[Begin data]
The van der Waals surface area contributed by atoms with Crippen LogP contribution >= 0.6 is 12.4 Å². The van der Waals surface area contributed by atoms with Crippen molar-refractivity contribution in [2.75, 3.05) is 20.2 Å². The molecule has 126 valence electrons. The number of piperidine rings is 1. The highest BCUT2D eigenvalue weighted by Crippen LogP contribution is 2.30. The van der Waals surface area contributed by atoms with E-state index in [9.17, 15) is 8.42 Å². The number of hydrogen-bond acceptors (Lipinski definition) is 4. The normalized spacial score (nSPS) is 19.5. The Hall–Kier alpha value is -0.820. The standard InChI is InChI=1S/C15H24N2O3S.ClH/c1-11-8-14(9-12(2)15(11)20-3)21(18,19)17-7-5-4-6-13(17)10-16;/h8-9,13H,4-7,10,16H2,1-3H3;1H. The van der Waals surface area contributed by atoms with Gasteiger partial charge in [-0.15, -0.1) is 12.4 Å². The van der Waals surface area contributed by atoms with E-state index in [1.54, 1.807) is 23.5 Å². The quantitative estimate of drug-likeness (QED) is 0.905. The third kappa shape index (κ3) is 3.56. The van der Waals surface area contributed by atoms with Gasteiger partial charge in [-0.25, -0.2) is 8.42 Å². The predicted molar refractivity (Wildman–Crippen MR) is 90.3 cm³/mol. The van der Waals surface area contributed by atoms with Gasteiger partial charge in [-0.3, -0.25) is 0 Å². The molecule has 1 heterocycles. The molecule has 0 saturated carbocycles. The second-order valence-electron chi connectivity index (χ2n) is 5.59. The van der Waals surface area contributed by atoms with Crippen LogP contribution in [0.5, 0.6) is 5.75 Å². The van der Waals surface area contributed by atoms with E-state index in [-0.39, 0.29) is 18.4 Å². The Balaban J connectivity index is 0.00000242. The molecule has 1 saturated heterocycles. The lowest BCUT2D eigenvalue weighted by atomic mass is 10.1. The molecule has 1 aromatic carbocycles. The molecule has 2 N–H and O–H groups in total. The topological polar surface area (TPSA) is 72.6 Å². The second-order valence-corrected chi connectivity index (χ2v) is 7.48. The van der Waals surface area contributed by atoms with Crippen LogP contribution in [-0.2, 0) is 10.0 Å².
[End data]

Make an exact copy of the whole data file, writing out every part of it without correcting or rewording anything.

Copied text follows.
The van der Waals surface area contributed by atoms with Crippen LogP contribution >= 0.6 is 12.4 Å². The van der Waals surface area contributed by atoms with Crippen molar-refractivity contribution in [2.75, 3.05) is 20.2 Å². The molecule has 126 valence electrons. The number of piperidine rings is 1. The highest BCUT2D eigenvalue weighted by Crippen LogP contribution is 2.30. The van der Waals surface area contributed by atoms with E-state index in [9.17, 15) is 8.42 Å². The number of hydrogen-bond acceptors (Lipinski definition) is 4. The normalized spacial score (nSPS) is 19.5. The Hall–Kier alpha value is -0.820. The standard InChI is InChI=1S/C15H24N2O3S.ClH/c1-11-8-14(9-12(2)15(11)20-3)21(18,19)17-7-5-4-6-13(17)10-16;/h8-9,13H,4-7,10,16H2,1-3H3;1H. The van der Waals surface area contributed by atoms with Gasteiger partial charge in [-0.15, -0.1) is 12.4 Å². The van der Waals surface area contributed by atoms with E-state index in [1.54, 1.807) is 23.5 Å². The quantitative estimate of drug-likeness (QED) is 0.905. The third kappa shape index (κ3) is 3.56. The van der Waals surface area contributed by atoms with Gasteiger partial charge in [-0.25, -0.2) is 8.42 Å². The predicted molar refractivity (Wildman–Crippen MR) is 90.3 cm³/mol. The van der Waals surface area contributed by atoms with Gasteiger partial charge in [-0.3, -0.25) is 0 Å². The molecule has 1 heterocycles. The molecule has 0 saturated carbocycles. The second-order valence-electron chi connectivity index (χ2n) is 5.59. The van der Waals surface area contributed by atoms with Crippen LogP contribution in [0.5, 0.6) is 5.75 Å². The van der Waals surface area contributed by atoms with E-state index in [-0.39, 0.29) is 18.4 Å². The Balaban J connectivity index is 0.00000242. The molecule has 1 saturated heterocycles. The lowest BCUT2D eigenvalue weighted by atomic mass is 10.1. The molecule has 1 aromatic carbocycles. The molecule has 2 N–H and O–H groups in total. The topological polar surface area (TPSA) is 72.6 Å². The second-order valence-corrected chi connectivity index (χ2v) is 7.48. The van der Waals surface area contributed by atoms with Crippen LogP contribution in [-0.2, 0) is 10.0 Å².